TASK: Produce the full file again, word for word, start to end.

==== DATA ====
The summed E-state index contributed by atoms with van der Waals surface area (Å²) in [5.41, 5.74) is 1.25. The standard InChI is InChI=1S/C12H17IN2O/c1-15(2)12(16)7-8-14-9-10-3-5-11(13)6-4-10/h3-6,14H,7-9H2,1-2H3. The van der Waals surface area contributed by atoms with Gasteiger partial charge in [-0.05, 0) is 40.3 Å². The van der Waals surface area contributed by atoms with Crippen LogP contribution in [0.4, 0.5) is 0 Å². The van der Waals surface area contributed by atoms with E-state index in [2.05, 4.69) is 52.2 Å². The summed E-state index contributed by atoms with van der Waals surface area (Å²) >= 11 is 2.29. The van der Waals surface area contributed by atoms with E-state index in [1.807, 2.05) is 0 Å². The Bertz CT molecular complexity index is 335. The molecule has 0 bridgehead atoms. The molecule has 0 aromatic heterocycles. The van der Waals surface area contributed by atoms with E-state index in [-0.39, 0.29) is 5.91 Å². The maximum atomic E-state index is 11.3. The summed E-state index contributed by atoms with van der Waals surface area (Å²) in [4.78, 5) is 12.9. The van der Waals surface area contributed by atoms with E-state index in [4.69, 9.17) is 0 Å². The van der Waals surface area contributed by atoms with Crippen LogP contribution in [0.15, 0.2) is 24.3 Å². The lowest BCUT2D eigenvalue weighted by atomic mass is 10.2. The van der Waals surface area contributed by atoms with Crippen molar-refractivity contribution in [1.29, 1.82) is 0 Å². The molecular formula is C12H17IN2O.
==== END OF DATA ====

The summed E-state index contributed by atoms with van der Waals surface area (Å²) in [5.41, 5.74) is 1.25. The standard InChI is InChI=1S/C12H17IN2O/c1-15(2)12(16)7-8-14-9-10-3-5-11(13)6-4-10/h3-6,14H,7-9H2,1-2H3. The van der Waals surface area contributed by atoms with Gasteiger partial charge in [-0.05, 0) is 40.3 Å². The van der Waals surface area contributed by atoms with Crippen LogP contribution in [0.4, 0.5) is 0 Å². The van der Waals surface area contributed by atoms with E-state index in [2.05, 4.69) is 52.2 Å². The summed E-state index contributed by atoms with van der Waals surface area (Å²) >= 11 is 2.29. The van der Waals surface area contributed by atoms with E-state index in [1.807, 2.05) is 0 Å². The Bertz CT molecular complexity index is 335. The molecule has 0 bridgehead atoms. The molecule has 0 aromatic heterocycles. The van der Waals surface area contributed by atoms with E-state index in [-0.39, 0.29) is 5.91 Å². The maximum atomic E-state index is 11.3. The summed E-state index contributed by atoms with van der Waals surface area (Å²) in [4.78, 5) is 12.9. The van der Waals surface area contributed by atoms with E-state index in [4.69, 9.17) is 0 Å². The van der Waals surface area contributed by atoms with Crippen LogP contribution in [0.15, 0.2) is 24.3 Å². The lowest BCUT2D eigenvalue weighted by atomic mass is 10.2. The van der Waals surface area contributed by atoms with Crippen molar-refractivity contribution in [1.29, 1.82) is 0 Å². The molecular formula is C12H17IN2O.